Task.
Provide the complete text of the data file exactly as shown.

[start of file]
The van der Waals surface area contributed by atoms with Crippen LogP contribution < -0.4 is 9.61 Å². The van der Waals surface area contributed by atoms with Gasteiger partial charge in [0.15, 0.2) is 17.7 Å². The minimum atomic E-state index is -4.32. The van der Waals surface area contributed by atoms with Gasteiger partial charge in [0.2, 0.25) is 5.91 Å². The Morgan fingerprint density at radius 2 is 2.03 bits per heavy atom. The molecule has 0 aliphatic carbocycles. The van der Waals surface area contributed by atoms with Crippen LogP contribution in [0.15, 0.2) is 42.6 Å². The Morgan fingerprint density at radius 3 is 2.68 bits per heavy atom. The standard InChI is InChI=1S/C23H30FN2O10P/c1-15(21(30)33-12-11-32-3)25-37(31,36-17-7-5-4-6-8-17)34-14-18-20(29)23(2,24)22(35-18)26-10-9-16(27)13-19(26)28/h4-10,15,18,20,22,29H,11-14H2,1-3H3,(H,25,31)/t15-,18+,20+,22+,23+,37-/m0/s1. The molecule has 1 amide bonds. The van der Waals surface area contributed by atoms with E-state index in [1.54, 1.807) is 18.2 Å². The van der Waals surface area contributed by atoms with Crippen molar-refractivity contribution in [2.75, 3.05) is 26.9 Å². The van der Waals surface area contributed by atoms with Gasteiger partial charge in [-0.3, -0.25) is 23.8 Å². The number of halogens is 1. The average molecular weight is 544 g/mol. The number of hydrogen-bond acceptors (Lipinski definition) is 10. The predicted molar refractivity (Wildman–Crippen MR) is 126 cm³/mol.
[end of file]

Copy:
The van der Waals surface area contributed by atoms with Crippen LogP contribution < -0.4 is 9.61 Å². The van der Waals surface area contributed by atoms with Gasteiger partial charge in [0.15, 0.2) is 17.7 Å². The minimum atomic E-state index is -4.32. The van der Waals surface area contributed by atoms with Gasteiger partial charge in [0.2, 0.25) is 5.91 Å². The Morgan fingerprint density at radius 2 is 2.03 bits per heavy atom. The molecule has 0 aliphatic carbocycles. The van der Waals surface area contributed by atoms with Crippen LogP contribution in [0.15, 0.2) is 42.6 Å². The Morgan fingerprint density at radius 3 is 2.68 bits per heavy atom. The standard InChI is InChI=1S/C23H30FN2O10P/c1-15(21(30)33-12-11-32-3)25-37(31,36-17-7-5-4-6-8-17)34-14-18-20(29)23(2,24)22(35-18)26-10-9-16(27)13-19(26)28/h4-10,15,18,20,22,29H,11-14H2,1-3H3,(H,25,31)/t15-,18+,20+,22+,23+,37-/m0/s1. The molecule has 1 amide bonds. The van der Waals surface area contributed by atoms with E-state index in [1.54, 1.807) is 18.2 Å². The van der Waals surface area contributed by atoms with Crippen molar-refractivity contribution in [2.75, 3.05) is 26.9 Å². The van der Waals surface area contributed by atoms with Gasteiger partial charge in [-0.3, -0.25) is 23.8 Å². The number of halogens is 1. The average molecular weight is 544 g/mol. The number of hydrogen-bond acceptors (Lipinski definition) is 10. The predicted molar refractivity (Wildman–Crippen MR) is 126 cm³/mol.